It is also forgotten that the key to keeping good employees is by showing them appreciation. Those who are taken for granted eventually leave. Joshua Kimmich, Leon Goretzka and Alphonso Davies have been victims of this. Tuchel’s decisions toward Goretzka seem downright hostile at times when he is benched in favor of Raphaël Guerreiro for example. Tuchel even tried to keep forcing an unhappy employee who wanted to leave, Benjamin Pavard, into the team rather than using the enthusiastic, if a little wary, employees at his disposal.

Then, there are the young employees, the interns who have come through the company’s pipeline and are waiting for their big chance. There will be other companies keeping an eye out, looking to poach talent. They have to be given chances so they do not leave. Josip Stanišić, Mathys Tel and, to an extent, Aleksandar Pavlović fall into this group.

FC Bayern München v TSG Hoffenheim - Bundesliga
Aleksandar Pavlović did well in the first half of the season, but could be on the outside, looking in for playing time.
Photo by Harry Langer/DeFodi Images via Getty Images

However, as long as the bottom line is met and the key stakeholders are kept somewhat satisfied, the boss can continue their reign of terror. At Bayern, the results continue to come despite the subdued and at times, unwatchable, performances. So, the bottom line is met for now, not without one or two major blips of course including a humiliating DFB-Pokal exit at the hands of third division SC Saabrücken and an absolute thrashing at the hands of Eintracht Frankfurt. Of course, another way to keep stakeholders happy is to ensure that they can still relate to the organization.

So, in steps Thomas Müller, who Tuchel keeps appreciating publicly in interviews and press conferences, playing just enough to keep the situation under control, but also is really only being used when Bayern is in trouble. He is the liaison between the company hierarchy and the employees. He is also a symbol of the company and stakeholders relate to him. Müller is 34 after all; Tuchel knows that he has to keep Müller, the most decorated German footballer of all time, on his side to keep the bosses happy.

However, when the manager’s employees no longer yield results, as Julian Nagelsmann found out despite being one of the protagonists behind pushing Robert Lewandowski, a legend of the club and among the best center-forwards of the game who genuinely has a case to make for being the best ever, out the door, as well as firing Manuel Neuer’s goalkeeping coach Toni Tapalović, results matter and when the bottom line was at risk, Nagelsmann was shown the door.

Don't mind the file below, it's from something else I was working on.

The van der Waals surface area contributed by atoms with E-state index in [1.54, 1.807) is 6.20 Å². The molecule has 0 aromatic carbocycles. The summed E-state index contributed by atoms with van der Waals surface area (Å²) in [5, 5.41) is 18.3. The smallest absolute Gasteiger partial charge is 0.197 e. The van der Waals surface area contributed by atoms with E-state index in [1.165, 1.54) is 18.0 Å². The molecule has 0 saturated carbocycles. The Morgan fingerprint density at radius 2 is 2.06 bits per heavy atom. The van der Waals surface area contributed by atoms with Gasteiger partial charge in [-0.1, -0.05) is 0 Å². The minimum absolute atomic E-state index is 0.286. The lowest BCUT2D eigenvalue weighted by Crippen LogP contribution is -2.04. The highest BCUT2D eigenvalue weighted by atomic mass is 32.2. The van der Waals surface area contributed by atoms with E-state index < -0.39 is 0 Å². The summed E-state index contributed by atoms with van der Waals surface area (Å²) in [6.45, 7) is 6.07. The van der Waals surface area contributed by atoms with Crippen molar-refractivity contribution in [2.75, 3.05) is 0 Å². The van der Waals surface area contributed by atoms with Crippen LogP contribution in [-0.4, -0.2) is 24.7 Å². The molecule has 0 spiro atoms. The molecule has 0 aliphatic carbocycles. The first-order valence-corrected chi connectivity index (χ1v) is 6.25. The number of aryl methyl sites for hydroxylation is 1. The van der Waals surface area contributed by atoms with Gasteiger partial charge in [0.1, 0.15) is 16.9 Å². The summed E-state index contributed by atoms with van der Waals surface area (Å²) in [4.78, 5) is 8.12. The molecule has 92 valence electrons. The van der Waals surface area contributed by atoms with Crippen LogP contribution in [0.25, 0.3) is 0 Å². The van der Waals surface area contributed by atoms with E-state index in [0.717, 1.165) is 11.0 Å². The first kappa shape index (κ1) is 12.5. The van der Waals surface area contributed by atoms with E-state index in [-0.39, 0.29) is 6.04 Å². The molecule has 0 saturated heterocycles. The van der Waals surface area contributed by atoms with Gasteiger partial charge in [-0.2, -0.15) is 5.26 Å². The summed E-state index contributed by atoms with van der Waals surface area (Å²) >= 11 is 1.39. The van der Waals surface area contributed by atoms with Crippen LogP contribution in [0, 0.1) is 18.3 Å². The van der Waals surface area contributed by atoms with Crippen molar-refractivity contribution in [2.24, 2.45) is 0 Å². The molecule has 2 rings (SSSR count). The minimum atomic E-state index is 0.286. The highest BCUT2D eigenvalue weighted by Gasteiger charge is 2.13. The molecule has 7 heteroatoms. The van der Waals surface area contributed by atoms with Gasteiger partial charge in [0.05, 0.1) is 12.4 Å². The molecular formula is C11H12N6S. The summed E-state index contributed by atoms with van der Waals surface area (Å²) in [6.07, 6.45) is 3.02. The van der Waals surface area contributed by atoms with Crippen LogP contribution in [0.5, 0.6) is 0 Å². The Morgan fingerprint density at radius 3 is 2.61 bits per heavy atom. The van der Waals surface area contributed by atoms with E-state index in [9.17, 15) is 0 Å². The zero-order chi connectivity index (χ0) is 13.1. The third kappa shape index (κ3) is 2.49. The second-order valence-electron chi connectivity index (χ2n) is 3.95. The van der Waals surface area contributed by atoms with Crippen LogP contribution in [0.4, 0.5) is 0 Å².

And here is the key difference between Bayern and other institutions. Bayern almost acts like a unionized organization in which player power comes before managerial power. Bayern is not acting like one and seemingly, it is no longer the players’ best interests that are the club’s best interests. However, that does not mean that Tuchel is not playing a dangerous game.

ESPN’s Gab Marcotti did a great job of explaining this in his column, firstly when he gave Tuchel a timely reminder:

Fine — coaches always want more — but in the meantime, how about you work with the guys you have, rather than reminding them how they’re not what you want?

Secondly, when he mentioned the risks associated with managers calling out their players:

Tuchel was walking a fine line and now he’s crossed it. Once you turn on players, you have to be sure that you’ll get the reaction you want. If not, you can quickly become a statistic.

Will Bayern Munich change its historic ways? I come from the nonprofit world. So, I have no idea. This feels like a transition period. What is Bayern Munich, the organization which upholds Mia San Mia, exactly transitioning into? Nobody at Bayern Munich seems to know.